Pick any of the Discworld books at random and you'll soon know that Terry Pratchett is very familiar with Greek, Roman, Norse, and Celtic mythology. Go on. We dare you. First, look at the Disc itself. In the world of Norse mythology, Earth is a flat disc in the branches of a tree called Yggdrasil. (Not a name you'd stick on a baby these days.) In Pratchett's world, the earth is a flat disc mounted on the backs of four elephants standing on a humongous turtle traveling through the multiverse (rather than the universe). That turtle is based on a myth he read as a child. More on that myth later.

Second, check out the population. As you remember from high school or even middle school if you went to a fancy one, in Greek and Roman mythology, there are creatures like centaurs, fauns, satyrs, naiads, dryads, nymphs. But intervening or interfering in their lives are gods/goddesses such as Zeus, Hera, Minerva/Athena, Ares, and so on, who live on Mount Olympus. (Yeah, yeah. Like in the old Xena: Warrior Princess and Hercules: The Legendary Journey shows.) In Norse mythology, the gods/goddesses Odin, Thor, Eir, and so on live in Valhalla. Let's begin our population examination (it won't hurt) with the Discworld pantheon.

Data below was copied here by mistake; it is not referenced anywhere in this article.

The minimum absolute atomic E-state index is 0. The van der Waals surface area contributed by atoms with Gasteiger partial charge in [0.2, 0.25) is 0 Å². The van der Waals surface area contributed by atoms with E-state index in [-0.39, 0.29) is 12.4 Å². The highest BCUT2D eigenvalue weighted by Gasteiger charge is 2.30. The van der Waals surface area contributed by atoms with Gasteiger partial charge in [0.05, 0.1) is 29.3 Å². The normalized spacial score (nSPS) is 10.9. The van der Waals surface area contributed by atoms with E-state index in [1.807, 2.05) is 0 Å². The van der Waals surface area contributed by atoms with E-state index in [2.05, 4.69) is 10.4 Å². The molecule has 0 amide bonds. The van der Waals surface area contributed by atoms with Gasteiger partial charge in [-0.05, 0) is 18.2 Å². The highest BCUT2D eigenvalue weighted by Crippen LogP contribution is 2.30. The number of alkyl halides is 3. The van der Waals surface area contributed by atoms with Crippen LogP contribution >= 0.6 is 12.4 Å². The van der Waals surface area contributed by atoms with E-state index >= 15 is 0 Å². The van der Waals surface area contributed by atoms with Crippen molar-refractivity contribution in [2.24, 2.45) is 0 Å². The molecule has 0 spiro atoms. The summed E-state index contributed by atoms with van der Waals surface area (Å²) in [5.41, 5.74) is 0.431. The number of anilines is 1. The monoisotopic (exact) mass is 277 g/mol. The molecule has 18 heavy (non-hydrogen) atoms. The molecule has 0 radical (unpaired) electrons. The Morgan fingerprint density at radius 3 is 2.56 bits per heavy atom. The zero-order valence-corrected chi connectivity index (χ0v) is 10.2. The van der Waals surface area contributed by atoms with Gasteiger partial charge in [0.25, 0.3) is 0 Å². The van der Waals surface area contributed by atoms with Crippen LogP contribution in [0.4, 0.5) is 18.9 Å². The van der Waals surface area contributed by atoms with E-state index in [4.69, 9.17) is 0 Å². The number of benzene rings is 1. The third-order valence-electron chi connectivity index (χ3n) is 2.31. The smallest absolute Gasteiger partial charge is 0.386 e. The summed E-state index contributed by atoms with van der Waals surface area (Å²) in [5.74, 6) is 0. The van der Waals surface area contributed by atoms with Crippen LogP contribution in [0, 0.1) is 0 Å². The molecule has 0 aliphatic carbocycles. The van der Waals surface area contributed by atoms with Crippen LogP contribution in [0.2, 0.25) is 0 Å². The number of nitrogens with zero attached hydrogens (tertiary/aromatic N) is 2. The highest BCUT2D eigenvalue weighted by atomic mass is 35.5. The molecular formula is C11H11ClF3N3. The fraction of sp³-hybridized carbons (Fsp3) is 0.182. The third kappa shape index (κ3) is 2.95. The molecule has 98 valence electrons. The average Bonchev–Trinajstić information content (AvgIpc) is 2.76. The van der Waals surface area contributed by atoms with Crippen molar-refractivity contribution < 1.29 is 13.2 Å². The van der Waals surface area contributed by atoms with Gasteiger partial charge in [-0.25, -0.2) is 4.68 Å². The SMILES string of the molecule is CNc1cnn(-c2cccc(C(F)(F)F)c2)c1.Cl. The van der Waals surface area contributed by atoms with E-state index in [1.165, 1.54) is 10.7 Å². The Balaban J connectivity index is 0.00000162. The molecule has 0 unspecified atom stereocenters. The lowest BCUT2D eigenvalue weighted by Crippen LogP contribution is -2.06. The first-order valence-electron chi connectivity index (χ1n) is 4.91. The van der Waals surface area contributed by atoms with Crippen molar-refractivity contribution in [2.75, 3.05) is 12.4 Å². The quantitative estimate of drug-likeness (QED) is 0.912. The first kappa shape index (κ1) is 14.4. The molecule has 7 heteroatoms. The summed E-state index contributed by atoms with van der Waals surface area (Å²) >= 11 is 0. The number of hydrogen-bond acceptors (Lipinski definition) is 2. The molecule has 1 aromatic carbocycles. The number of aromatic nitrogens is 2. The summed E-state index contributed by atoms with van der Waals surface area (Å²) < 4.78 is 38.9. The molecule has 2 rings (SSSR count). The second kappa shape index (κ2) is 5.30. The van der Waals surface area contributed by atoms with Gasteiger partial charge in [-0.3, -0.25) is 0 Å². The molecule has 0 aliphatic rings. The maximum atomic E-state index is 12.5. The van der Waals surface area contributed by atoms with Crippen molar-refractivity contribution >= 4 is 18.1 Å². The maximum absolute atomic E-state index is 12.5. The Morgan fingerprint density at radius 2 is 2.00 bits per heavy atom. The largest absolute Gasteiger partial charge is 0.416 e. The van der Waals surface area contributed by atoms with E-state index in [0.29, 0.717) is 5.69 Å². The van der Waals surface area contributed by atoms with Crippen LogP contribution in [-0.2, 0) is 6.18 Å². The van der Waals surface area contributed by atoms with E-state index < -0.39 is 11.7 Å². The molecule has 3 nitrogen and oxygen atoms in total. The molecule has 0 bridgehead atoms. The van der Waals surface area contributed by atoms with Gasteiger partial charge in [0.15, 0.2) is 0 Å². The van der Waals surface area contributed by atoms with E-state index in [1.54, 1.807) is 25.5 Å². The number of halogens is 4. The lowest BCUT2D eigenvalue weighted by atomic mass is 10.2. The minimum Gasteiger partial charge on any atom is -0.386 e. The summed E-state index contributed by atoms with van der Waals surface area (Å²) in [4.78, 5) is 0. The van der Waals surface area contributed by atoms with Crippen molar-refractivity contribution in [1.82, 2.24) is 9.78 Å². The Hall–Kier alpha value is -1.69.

The Gods Must Be Crazy. In the pantheon of Discworld, there's a smidgen of Greek and Roman mythology, plus a smattering of Norse as well. Instead of the two-eyed chief god Zeus (Jupiter in Roman mythology); Thor, the Norse thunder god; or even Thor's father, Odin, the one-eyed chief of the Aesir gods in Norse mythology, Blind Io, the thunder god, is the chief of the Discworld gods. Instead of Bacchus, the Greek god of wine, there's Bibulous, the god of wine and things on sticks. Instead of Loki, the trickster god kicked out of Valhalla, there's Hoki the Jokester. Instead of Aphrodite/Venus, the goddess of love, there's Astoria (like the hotel). And who can forget Pratchett's Fedecks — the messenger of the gods? ("When it absolutely has to be there overnight," as a FedEx advertising slogan proclaimed.) He can give Hermes, the messenger god (Mercury in Roman mythology), a run for his money. And of course, Discworld has minor deities similar to those in Greek and Roman mythology: Vulcan (the Greek Vulcan) and Hephaistos (the Greek Hephaestus).

Pratchett includes unique gods and goddesses as well, like Anoia, the minor goddess of things that stick in drawers (and also lost corkscrews and things that roll under furniture), and Aniger, the goddess of squashed animals. (She must work overtime.)